The GWR had a trick up their sleeve which gained them a power advantage over other railways and that was that they found that by advancing the walschaerts valve gear a few degrees, (I think it was five degrees) they gained a distinct power advantage which is why most Great Western Railway locomotives has a very distinct powerful blast through their chimneys that other locos did not have.
Incidently, Castleclass locos hadbeen recorded at 109mph with the odd class member touching just over that according to the drivers who worked them, and the King class locos were known to touch between112 to 114mph on a good run. They only made 30 King class locos but carried on making Castle Class locos even after the GWR was absorbed by the new nationalized British Railways in 1948. The Castle class was said by those that worked them to be a nicer locomotive to work and needed less coal to pull the same trains compared to the King Class. The Castles could also be used over more lines as King Class locoscould only be used on a few of the principle express lines due to axle weights etc which brought them to be classified as a double red loco. (Castles were red which meant "Heavy"). The GWR built a fair few similar but lighter classes of loco for the lighter weight routes, one of the lightest made 4-6-0's being the "Manor" Class locos. They made over 240 castle class locos and were making them right into the 1950's.

The GWR only ever made one 4-6-2 loco which was the largest passenger loco they made and was called "The Great Bear". It had an unique 8 wheeled tender to carry its water and coal. It was unsuccessful as was deemed too large to be of practical use, having de-railed on a few occasions after negotiating pointwork and coming close to hitting platforms etc.
It was stored for a number of years and rebuilt into a smaller Castle class loco (GWR had long adopted a "Standard Parts" policy which meant loco rebuilds were relitively easy).
The 8 wheeled tender ran for a number of years behind a. ex. Cambrian 4-4-0 locomotive and looked a bit odd as it was almost the same size as the locomotive! (The GWR absorbed a few companies under "Grouping" which took place between 1922 and 1923 where many smaller companies were reformed into four big companies as a type of predecessor to one big national company which took place after the war in 1948. The four big companies being the GWR, SR, LMS and the LNER).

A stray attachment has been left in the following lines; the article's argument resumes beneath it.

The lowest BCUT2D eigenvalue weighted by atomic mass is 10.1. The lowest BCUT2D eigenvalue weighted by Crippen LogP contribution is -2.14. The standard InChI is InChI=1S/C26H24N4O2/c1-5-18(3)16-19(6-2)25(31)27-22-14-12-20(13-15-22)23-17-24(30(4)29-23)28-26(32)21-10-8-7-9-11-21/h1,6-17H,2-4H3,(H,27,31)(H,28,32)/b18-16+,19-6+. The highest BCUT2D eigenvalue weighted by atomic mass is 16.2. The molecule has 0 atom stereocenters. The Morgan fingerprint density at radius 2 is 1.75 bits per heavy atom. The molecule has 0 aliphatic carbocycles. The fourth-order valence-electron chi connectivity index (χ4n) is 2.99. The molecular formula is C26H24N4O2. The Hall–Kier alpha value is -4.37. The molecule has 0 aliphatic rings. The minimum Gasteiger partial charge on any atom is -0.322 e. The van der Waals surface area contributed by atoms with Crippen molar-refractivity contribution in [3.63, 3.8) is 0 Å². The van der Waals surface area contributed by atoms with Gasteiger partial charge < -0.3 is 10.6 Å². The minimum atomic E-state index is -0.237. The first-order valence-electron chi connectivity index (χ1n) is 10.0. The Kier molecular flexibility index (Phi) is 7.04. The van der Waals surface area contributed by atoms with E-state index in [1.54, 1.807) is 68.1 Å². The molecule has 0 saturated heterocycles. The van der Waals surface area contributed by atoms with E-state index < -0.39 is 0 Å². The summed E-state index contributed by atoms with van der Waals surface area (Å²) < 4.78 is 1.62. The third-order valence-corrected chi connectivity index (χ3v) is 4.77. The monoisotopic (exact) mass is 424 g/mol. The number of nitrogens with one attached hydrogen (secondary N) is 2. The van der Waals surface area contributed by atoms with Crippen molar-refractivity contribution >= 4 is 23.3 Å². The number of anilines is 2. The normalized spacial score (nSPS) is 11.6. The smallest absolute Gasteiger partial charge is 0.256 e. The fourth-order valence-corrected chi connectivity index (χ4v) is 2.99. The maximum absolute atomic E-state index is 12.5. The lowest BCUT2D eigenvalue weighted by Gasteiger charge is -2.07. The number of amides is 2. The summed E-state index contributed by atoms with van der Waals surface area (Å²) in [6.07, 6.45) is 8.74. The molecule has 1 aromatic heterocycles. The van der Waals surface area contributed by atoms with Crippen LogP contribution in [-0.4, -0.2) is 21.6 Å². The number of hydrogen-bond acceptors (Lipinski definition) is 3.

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03 Dec 2022, 9:59 pm

In the movie "Dr. Zhivago," I think they used an actual short-stroke express locomotive in one scene.
Gresley was the great engineer behind the Flying Scot, etc.



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03 Dec 2022, 11:39 pm

Dear_one wrote:
In the movie "Dr. Zhivago," I think they used an actual short-stroke express locomotive in one scene.
Gresley was the great engineer behind the Flying Scot, etc.

I believe that was Hitlers record breaking loco that you saw. In the film its loaer portion was painted red to make it look somewhat Russian. I maybe mistaken but that is what it looked like to me. Was the loco in that siding (Diversionary route?) hidden from the other loco by the trees.



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04 Dec 2022, 3:45 pm

Good post (the long one), Mountain Goat. So could my model have been the "Royal Scot" like I seem to remember it was? It was very like the one in the photo except that it was green and the wheels weren't so detailed, though authenticity wouldn't have been terribly important to the makers. Still, they had very specific names on them, so they were clearly meant to represent something from the real British world, and I wish I could remember better. "Britannia" was definitely one of them, but the other could be false memory. And according to my research, "Britannia" was much more like my other engine, i.e. like this:
Image